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Quick version:

What command should I issue to enable a database owner to allow it to access tables in this database and can this be done from that owner's account?


Longer Version:

I am creating a database on RDS. I have a 'root' user that I have configured with Amazon.

Amazon automatically creates the group role 'rds_superuser' which is very privileged, but not actually a superuser.

I am creating a database and user for the application as follows:

create database master_integration;
CREATE ROLE master_application LOGIN ENCRYPTED PASSWORD '...' VALID UNTIL 'infinity';
GRANT ALL ON DATABASE master_integration TO GROUP rds_superuser WITH GRANT OPTION;
GRANT ALL ON DATABASE master_integration TO GROUP master_application;

\c master_integration;
ALTER DEFAULT PRIVILEGES GRANT INSERT, SELECT, UPDATE, DELETE, TRUNCATE, REFERENCES, TRIGGER ON TABLES TO rds_superuser;

I updated this script to reflect suggestions by Craig Ringer regarding how I should be handling this.

When the app connects (with the master_application credentials) it creates (and therefore owns) the tables.

My issue is that I cannot use my administrative (rootish) log in to run queries because that user has no privileges on the table.

I have been able to solve this before by running the following from the application account:

GRANT ALL privileges ON ALL TABLES IN SCHEMA public to rds_superuser;

But it seems hacky to have a subordinate user grant privs back to an administrative user.

So...Is there a command that I can run before or after I create the tables from the application which will ensure that the owner of the database can access the tables within the database?


update after re-trying the alter default privilegs...

This still does not grant access to the tables; I see it being suggested elsewhere and it makes complete sense, but it is not working for me. From a psql shell:

master_integration=> \ddp
                           Default access privileges
      Owner       | Schema | Type  |             Access privileges             
------------------+--------+-------+-------------------------------------------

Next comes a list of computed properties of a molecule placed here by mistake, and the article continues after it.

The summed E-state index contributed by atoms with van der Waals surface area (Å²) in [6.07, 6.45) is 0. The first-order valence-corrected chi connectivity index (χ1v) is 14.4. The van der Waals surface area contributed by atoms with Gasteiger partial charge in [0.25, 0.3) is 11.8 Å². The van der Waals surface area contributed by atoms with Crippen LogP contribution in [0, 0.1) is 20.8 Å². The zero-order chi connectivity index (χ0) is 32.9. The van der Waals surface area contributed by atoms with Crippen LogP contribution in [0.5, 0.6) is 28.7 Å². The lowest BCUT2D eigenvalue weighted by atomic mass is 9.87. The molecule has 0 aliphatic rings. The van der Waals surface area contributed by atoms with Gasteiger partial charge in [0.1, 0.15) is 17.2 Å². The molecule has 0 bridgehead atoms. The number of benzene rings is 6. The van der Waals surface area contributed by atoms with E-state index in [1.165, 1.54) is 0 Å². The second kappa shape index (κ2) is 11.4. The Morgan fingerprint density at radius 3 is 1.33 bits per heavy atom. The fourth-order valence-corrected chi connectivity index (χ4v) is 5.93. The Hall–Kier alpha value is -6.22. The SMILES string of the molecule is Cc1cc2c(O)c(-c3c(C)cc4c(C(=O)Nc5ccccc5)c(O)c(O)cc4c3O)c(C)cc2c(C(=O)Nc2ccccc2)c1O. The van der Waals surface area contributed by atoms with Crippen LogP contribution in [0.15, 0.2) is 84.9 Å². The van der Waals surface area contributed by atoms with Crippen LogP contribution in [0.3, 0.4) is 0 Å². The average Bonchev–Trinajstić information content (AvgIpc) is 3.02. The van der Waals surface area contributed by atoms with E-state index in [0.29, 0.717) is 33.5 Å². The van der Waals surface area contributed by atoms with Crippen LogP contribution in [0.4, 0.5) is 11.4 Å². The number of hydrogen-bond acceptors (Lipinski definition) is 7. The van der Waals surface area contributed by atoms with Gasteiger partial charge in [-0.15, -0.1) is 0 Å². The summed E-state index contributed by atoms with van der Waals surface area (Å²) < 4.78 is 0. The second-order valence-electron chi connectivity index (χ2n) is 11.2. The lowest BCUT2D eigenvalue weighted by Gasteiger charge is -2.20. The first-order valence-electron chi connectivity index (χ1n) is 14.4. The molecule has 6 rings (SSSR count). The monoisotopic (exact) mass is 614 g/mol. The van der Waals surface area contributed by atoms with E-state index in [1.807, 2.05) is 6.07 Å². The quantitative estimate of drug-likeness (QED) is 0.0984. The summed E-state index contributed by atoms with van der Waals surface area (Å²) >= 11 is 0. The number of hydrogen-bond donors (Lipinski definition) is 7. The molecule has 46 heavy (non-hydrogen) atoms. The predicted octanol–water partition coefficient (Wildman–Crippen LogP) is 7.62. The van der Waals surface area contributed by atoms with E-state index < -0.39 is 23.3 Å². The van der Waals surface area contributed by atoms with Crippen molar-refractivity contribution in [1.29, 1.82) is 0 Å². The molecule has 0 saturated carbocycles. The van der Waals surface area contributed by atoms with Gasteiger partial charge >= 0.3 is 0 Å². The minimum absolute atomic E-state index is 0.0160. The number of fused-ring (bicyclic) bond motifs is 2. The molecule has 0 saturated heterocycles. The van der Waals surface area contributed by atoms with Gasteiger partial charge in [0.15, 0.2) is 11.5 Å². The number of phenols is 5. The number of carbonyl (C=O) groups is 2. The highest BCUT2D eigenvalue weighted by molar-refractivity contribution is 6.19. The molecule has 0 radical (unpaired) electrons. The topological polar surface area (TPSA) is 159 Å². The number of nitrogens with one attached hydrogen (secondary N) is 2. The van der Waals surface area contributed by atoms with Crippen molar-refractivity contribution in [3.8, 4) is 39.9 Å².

integration_root |        | table | integration_root=arwdDxt/integration_root+
                  |        |       | rds_superuser=arwdDxt/integration_root
(1 row)

master_integration=> \dp users
                           Access privileges
 Schema | Name  | Type  | Access privileges | Column access privileges 
--------+-------+-------+-------------------+--------------------------
 public | users | table |                   | 
(1 row)

integration_root is my superuser-ish user and users is a table within my database.


Update

I got a fairly useless response from someone at Amazon.

They asked me to call ALTER DEFAULT PRIVILEGES from the master_application login. While this would probably work, it would not answer my question (which is how do I make this happen solely from the rds_superuser account).

I asked them to clarify this and they went away.

9

You want ALTER DEFAULT PRIVILEGES.

Give the rds_superuser default access rights to all new tables.

This only affects tables created after the ALTER. For existing tables you must GRANT rights.

  • I had tried to do this. I worded this poorly in the original question, I have edited it to show exactly the command that I was executing. Did I get something wrong? – Andy Davis Apr 3 '14 at 2:05
  • It only affects tables created after the ALTER. When'd you do it? For existing tables you must GRANT rights. – Craig Ringer Apr 3 '14 at 2:09
  • I altered the default privs, then created the tables. I am going to try it again, perhaps I made a mistake. – Andy Davis Apr 3 '14 at 12:37
  • Still no luck with this, although it absolutely seems like the command that should solve the problem. I updated the command to include the output from \ddp and \dp from one of the tables. – Andy Davis Apr 3 '14 at 13:38
  • Awfully odd. Can you reproduce the problem in a regular (non-RDS) PostgreSQL? – Craig Ringer Apr 4 '14 at 1:36
0

The public schema is supposed to be visible by all users. You should not restrict rights of public schema to just one group.

So, if you do not use:

GRANT ALL ON SCHEMA public TO GROUP rds_superuser WITH GRANT OPTION;

You may safely work with the public schema with all accounts.

If you do not want specific accounts to mess up your public schema tables, then create a new role (for users of your app) and revoke rights from this particular role inside the public schema. Something like:

CREATE USER mywebuser WITH PASSWORD '*****';
REVOKE ALL PRIVILEGES ON SCHEMA public FROM mywebuser;
GRANT SELECT ON ALL TABLES IN SCHEMA public TO mywebuser; (or whatever rights you need to provide)

Not the other way around as you try to do it.

  • Huh? A GRANT should never be able to reduce access rights. I'm not convinced. Note that rights on a schema don't get inherited by new tables in that schema, either, so having access to the public schema doesn't mean you can use tables within it. – Craig Ringer Apr 3 '14 at 1:52
  • I did finally get to try this out and it does not help the situation. – Andy Davis Apr 3 '14 at 1:59
  • I have edited the question to eliminate the Grant that @Aleandros was referring to. It didn't seem to be the problem, but I think it was a distraction. – Andy Davis Apr 3 '14 at 13:56

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